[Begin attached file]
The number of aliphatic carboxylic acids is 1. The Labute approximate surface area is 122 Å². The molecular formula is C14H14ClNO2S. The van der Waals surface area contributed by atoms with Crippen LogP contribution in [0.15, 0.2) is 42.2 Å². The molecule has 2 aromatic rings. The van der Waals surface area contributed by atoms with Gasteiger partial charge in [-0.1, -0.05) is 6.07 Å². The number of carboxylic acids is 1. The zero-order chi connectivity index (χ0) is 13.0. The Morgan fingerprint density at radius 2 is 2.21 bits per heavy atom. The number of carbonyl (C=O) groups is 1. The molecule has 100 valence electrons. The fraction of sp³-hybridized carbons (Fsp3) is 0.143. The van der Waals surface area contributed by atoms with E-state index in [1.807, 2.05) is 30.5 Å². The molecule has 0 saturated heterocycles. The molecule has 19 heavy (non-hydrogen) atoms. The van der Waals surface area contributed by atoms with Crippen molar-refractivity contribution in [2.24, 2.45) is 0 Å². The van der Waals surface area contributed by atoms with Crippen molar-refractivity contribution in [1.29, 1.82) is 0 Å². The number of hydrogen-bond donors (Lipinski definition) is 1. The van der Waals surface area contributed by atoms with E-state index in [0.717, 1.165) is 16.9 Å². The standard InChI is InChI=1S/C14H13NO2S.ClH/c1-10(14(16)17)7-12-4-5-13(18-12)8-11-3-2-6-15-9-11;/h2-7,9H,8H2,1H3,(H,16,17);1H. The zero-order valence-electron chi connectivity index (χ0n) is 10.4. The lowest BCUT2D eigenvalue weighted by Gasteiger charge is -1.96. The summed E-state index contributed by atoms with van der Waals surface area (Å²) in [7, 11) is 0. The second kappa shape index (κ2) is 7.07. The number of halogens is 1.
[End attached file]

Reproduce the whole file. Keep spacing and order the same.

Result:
The number of aliphatic carboxylic acids is 1. The Labute approximate surface area is 122 Å². The molecular formula is C14H14ClNO2S. The van der Waals surface area contributed by atoms with Crippen LogP contribution in [0.15, 0.2) is 42.2 Å². The molecule has 2 aromatic rings. The van der Waals surface area contributed by atoms with Gasteiger partial charge in [-0.1, -0.05) is 6.07 Å². The number of carboxylic acids is 1. The zero-order chi connectivity index (χ0) is 13.0. The Morgan fingerprint density at radius 2 is 2.21 bits per heavy atom. The number of carbonyl (C=O) groups is 1. The molecule has 100 valence electrons. The fraction of sp³-hybridized carbons (Fsp3) is 0.143. The van der Waals surface area contributed by atoms with E-state index in [1.807, 2.05) is 30.5 Å². The molecule has 0 saturated heterocycles. The molecule has 19 heavy (non-hydrogen) atoms. The van der Waals surface area contributed by atoms with Crippen molar-refractivity contribution in [2.24, 2.45) is 0 Å². The van der Waals surface area contributed by atoms with Crippen molar-refractivity contribution in [1.29, 1.82) is 0 Å². The number of hydrogen-bond donors (Lipinski definition) is 1. The van der Waals surface area contributed by atoms with E-state index in [0.717, 1.165) is 16.9 Å². The standard InChI is InChI=1S/C14H13NO2S.ClH/c1-10(14(16)17)7-12-4-5-13(18-12)8-11-3-2-6-15-9-11;/h2-7,9H,8H2,1H3,(H,16,17);1H. The zero-order valence-electron chi connectivity index (χ0n) is 10.4. The lowest BCUT2D eigenvalue weighted by Gasteiger charge is -1.96. The summed E-state index contributed by atoms with van der Waals surface area (Å²) in [7, 11) is 0. The second kappa shape index (κ2) is 7.07. The number of halogens is 1.